FREDERICTON– New Brunswick startup SomaDetect’s CEO Bethany Deshpande says the company will still have a presence in the province, despite moving a big part of the company’s operations to New York state for at least a year.
Earlier in October, SomaDetect took first place and the $1-million prize at the 43North competition in Buffalo. It also includes office space and mentorship at 43North’s incubator. As a condition of the win SomaDetect has to move a substantial portion of their business to Buffalo for at least one year.
“The reason that we applied for 43North, in the beginning, is we saw it as a fantastic opportunity for a soft landing,’ Deshpande told Huddle. “To open our first U.S. office and gain some of those really key resources as we expand our business.”
SomaDetect is an in-line sensor that measures key indicators of dairy-quality from cows at every milking. This allows farmers to find out if there are any issues or deficiencies with the milk early on, which could indicate that a cow is sick. Though the company got its start by working with dairy farmers in New Brunswick, Deshpande says it’s now time for the company to scale-up and expand to other markets. The United States is a huge one. Deshpande says the state of New York has more cows than all of Canada.
In Canadian dairy farming, we have a lot of farms that are between 100 and 200 cows, which is great,” she says. “But you go into the states and you get onto these farms with 5,000 cows or more and it’s a whole other beast. It’s a whole other type of operation. New York gives us the opportunity to figure that out.
“We knew that when we started selling, when we really started moving our product, that we would want to have offices elsewhere. That’s a big goal.”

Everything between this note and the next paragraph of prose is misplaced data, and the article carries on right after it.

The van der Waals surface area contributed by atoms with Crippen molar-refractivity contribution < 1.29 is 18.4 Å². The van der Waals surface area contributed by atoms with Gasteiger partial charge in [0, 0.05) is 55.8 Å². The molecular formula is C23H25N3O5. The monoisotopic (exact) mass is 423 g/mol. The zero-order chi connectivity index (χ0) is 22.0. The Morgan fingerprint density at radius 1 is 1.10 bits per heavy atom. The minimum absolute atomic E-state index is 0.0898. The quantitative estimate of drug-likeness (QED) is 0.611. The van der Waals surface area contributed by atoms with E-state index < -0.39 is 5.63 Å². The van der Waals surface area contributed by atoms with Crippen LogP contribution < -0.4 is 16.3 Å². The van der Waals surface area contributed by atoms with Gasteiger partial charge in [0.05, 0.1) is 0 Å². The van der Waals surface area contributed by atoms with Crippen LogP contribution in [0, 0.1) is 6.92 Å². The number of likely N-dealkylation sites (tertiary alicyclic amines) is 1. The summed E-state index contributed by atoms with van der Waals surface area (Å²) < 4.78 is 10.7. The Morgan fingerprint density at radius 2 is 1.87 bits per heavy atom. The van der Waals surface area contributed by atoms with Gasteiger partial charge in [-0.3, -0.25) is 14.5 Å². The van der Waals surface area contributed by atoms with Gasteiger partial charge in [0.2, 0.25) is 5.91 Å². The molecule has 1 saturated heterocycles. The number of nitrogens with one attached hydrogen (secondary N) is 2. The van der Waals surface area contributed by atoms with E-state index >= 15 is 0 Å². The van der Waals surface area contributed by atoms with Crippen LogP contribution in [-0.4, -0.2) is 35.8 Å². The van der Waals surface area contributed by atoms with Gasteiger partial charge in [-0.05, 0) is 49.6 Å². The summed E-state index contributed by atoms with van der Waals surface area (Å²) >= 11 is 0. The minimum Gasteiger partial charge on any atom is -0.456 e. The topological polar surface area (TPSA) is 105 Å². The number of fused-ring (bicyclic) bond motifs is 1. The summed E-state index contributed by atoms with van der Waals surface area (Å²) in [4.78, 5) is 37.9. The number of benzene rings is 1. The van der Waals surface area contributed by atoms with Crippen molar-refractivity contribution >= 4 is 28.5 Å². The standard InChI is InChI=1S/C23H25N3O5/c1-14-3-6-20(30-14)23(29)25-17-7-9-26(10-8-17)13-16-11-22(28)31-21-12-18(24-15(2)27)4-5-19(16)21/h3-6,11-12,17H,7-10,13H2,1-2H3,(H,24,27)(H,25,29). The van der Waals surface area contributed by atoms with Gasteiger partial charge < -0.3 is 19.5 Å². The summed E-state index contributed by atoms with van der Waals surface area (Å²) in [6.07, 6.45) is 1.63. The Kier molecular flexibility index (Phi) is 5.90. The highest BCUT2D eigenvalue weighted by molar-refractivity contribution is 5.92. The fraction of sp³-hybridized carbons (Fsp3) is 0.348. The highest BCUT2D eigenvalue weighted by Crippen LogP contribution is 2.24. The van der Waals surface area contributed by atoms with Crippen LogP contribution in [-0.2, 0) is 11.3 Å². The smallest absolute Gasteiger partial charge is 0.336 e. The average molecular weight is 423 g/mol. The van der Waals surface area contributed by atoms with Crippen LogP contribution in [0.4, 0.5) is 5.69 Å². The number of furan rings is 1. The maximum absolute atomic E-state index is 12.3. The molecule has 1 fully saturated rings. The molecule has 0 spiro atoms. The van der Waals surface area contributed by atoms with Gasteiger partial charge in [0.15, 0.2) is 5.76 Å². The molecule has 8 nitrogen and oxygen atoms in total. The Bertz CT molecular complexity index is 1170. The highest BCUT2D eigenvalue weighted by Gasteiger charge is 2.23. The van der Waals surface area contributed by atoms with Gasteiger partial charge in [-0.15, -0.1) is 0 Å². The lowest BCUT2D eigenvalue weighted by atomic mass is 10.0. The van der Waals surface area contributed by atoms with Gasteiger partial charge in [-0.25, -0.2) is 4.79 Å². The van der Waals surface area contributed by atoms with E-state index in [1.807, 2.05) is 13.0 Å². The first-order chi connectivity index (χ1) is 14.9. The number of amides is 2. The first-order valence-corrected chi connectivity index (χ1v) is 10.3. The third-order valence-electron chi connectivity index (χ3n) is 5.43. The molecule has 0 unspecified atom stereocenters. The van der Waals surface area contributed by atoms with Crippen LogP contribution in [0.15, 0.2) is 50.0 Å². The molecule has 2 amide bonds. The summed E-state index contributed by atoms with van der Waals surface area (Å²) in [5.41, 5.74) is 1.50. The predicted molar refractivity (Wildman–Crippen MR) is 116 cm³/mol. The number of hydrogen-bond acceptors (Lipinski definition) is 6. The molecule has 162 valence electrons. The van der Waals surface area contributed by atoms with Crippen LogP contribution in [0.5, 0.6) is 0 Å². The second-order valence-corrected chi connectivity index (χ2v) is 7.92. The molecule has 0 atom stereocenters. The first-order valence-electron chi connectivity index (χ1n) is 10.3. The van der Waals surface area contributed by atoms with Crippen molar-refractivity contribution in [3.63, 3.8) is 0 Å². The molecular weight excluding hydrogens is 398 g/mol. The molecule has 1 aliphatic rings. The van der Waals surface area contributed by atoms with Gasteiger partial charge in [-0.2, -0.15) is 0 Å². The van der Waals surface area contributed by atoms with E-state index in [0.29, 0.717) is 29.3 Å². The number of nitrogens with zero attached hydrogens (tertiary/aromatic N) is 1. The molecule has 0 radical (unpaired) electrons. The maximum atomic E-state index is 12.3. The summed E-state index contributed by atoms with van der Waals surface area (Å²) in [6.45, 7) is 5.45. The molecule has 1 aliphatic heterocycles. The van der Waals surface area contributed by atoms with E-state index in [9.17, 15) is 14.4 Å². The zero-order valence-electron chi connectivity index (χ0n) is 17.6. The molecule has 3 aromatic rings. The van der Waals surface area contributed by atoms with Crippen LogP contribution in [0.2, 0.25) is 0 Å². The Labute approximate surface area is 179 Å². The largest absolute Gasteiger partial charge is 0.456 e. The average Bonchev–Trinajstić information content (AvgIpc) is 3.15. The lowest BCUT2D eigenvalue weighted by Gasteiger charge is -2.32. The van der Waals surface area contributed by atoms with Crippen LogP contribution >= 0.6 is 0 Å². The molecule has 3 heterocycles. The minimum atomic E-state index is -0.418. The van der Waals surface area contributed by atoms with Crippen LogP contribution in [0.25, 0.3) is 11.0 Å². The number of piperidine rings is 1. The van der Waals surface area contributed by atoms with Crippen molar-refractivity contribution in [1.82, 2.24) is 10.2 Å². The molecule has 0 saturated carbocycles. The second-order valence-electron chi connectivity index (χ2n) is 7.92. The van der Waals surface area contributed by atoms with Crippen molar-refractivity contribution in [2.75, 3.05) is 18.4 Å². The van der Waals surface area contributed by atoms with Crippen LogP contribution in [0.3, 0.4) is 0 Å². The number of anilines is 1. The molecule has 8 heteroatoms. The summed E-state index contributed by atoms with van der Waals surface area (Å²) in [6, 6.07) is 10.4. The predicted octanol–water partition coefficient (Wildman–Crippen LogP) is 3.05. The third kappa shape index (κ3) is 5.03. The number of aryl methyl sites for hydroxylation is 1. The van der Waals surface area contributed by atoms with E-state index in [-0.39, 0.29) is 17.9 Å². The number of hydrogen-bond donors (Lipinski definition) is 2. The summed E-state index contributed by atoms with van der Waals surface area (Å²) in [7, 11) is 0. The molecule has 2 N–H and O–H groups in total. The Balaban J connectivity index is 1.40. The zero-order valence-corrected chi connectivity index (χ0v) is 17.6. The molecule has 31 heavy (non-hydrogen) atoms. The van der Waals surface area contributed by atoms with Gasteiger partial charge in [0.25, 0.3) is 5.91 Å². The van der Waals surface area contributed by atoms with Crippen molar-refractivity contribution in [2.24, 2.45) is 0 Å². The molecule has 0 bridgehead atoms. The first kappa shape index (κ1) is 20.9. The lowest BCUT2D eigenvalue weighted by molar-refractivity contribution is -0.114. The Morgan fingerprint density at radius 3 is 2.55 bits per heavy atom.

Deshpande says the company is still working out logistics like visas that are required to work in Buffalo. Though some staff will be moving down on a full-time basis next year, the Fredericton office will remain.
“The goal is to always keep our Fredericton office, so we’ll have some of our members that will still be working out of Fredericton,” says Deshpande.
She says SomaDectect will still have key partnerships and relationships in New Brunswick that are important to maintain.
“We have about 25 percent of the New Brunswick dairy farmers signed up to use our system, and this is such incredible support from the local dairy farming community. Those are all really key things that it will take us years to rebuild this in a second location.”
The company plans to hire around 25 people next year, including sales people, engineers, developers, dairy-specific technicians and support staff. Deshpande says a least a few of these positions will be in Fredericton.
The 43North win will also help SomaDetect launch a pilot program to measure how well its device works on these bigger New York farms next March. If the trial goes well SomaDetect will start selling the devices commercially in May or early summer.
“The pilot gives us a chance to be on farms, to work closely with farmers as we finish up any of the technology and hopefully convert those to sales. If they try our system, if they like it, we would love for them to be customers.”